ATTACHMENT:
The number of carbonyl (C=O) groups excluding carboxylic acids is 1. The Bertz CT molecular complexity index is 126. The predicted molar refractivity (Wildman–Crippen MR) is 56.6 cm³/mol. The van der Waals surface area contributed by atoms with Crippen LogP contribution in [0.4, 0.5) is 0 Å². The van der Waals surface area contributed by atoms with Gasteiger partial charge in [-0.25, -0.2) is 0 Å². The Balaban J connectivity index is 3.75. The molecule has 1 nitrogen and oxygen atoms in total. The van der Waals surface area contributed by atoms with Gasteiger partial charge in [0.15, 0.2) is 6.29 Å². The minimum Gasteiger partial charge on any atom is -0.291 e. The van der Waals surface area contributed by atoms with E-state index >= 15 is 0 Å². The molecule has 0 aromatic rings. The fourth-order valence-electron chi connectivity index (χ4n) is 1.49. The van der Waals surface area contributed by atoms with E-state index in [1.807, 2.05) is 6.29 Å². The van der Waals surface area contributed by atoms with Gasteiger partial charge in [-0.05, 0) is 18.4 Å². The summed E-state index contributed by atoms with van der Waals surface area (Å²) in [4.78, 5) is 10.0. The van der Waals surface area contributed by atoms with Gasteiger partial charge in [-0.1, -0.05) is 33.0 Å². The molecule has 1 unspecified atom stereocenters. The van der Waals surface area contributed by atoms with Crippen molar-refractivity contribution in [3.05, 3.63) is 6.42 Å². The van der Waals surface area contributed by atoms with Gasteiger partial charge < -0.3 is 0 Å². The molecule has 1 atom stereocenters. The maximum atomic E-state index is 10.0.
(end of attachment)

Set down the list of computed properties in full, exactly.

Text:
The number of carbonyl (C=O) groups excluding carboxylic acids is 1. The Bertz CT molecular complexity index is 126. The predicted molar refractivity (Wildman–Crippen MR) is 56.6 cm³/mol. The van der Waals surface area contributed by atoms with Crippen LogP contribution in [0.4, 0.5) is 0 Å². The van der Waals surface area contributed by atoms with Gasteiger partial charge in [-0.25, -0.2) is 0 Å². The Balaban J connectivity index is 3.75. The molecule has 1 nitrogen and oxygen atoms in total. The van der Waals surface area contributed by atoms with Gasteiger partial charge in [0.15, 0.2) is 6.29 Å². The minimum Gasteiger partial charge on any atom is -0.291 e. The van der Waals surface area contributed by atoms with E-state index >= 15 is 0 Å². The molecule has 0 aromatic rings. The fourth-order valence-electron chi connectivity index (χ4n) is 1.49. The van der Waals surface area contributed by atoms with E-state index in [1.807, 2.05) is 6.29 Å². The van der Waals surface area contributed by atoms with Gasteiger partial charge in [-0.05, 0) is 18.4 Å². The summed E-state index contributed by atoms with van der Waals surface area (Å²) in [4.78, 5) is 10.0. The van der Waals surface area contributed by atoms with Gasteiger partial charge in [-0.1, -0.05) is 33.0 Å². The molecule has 1 unspecified atom stereocenters. The van der Waals surface area contributed by atoms with Crippen molar-refractivity contribution in [3.05, 3.63) is 6.42 Å². The van der Waals surface area contributed by atoms with Gasteiger partial charge < -0.3 is 0 Å². The molecule has 1 atom stereocenters. The maximum atomic E-state index is 10.0.